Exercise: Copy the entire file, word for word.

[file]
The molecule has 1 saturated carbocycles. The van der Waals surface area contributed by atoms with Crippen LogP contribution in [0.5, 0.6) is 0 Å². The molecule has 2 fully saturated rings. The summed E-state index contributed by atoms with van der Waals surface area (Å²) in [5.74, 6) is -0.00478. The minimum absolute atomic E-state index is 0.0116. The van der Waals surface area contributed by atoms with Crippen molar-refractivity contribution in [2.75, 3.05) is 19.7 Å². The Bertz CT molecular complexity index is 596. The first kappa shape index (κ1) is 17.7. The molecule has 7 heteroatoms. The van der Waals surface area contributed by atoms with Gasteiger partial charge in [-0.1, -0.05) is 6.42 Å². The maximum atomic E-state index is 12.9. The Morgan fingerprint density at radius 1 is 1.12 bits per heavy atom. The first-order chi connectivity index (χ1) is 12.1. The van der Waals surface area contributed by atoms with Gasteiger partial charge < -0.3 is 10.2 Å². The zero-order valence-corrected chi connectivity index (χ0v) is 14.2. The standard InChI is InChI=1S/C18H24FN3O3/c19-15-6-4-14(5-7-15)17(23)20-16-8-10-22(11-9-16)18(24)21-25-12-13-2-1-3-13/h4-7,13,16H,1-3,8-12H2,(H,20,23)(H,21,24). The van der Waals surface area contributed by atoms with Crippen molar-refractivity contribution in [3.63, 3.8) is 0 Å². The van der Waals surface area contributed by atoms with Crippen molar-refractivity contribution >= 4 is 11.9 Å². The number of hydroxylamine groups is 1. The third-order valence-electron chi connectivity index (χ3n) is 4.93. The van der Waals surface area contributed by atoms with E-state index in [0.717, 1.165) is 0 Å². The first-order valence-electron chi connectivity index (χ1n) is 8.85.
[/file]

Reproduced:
The molecule has 1 saturated carbocycles. The van der Waals surface area contributed by atoms with Crippen LogP contribution in [0.5, 0.6) is 0 Å². The molecule has 2 fully saturated rings. The summed E-state index contributed by atoms with van der Waals surface area (Å²) in [5.74, 6) is -0.00478. The minimum absolute atomic E-state index is 0.0116. The van der Waals surface area contributed by atoms with Crippen molar-refractivity contribution in [2.75, 3.05) is 19.7 Å². The Bertz CT molecular complexity index is 596. The first kappa shape index (κ1) is 17.7. The molecule has 7 heteroatoms. The van der Waals surface area contributed by atoms with Gasteiger partial charge in [-0.1, -0.05) is 6.42 Å². The maximum atomic E-state index is 12.9. The Morgan fingerprint density at radius 1 is 1.12 bits per heavy atom. The first-order chi connectivity index (χ1) is 12.1. The van der Waals surface area contributed by atoms with Gasteiger partial charge < -0.3 is 10.2 Å². The zero-order valence-corrected chi connectivity index (χ0v) is 14.2. The standard InChI is InChI=1S/C18H24FN3O3/c19-15-6-4-14(5-7-15)17(23)20-16-8-10-22(11-9-16)18(24)21-25-12-13-2-1-3-13/h4-7,13,16H,1-3,8-12H2,(H,20,23)(H,21,24). The van der Waals surface area contributed by atoms with Crippen molar-refractivity contribution in [3.63, 3.8) is 0 Å². The van der Waals surface area contributed by atoms with Crippen molar-refractivity contribution >= 4 is 11.9 Å². The number of hydroxylamine groups is 1. The third-order valence-electron chi connectivity index (χ3n) is 4.93. The van der Waals surface area contributed by atoms with E-state index in [0.717, 1.165) is 0 Å². The first-order valence-electron chi connectivity index (χ1n) is 8.85.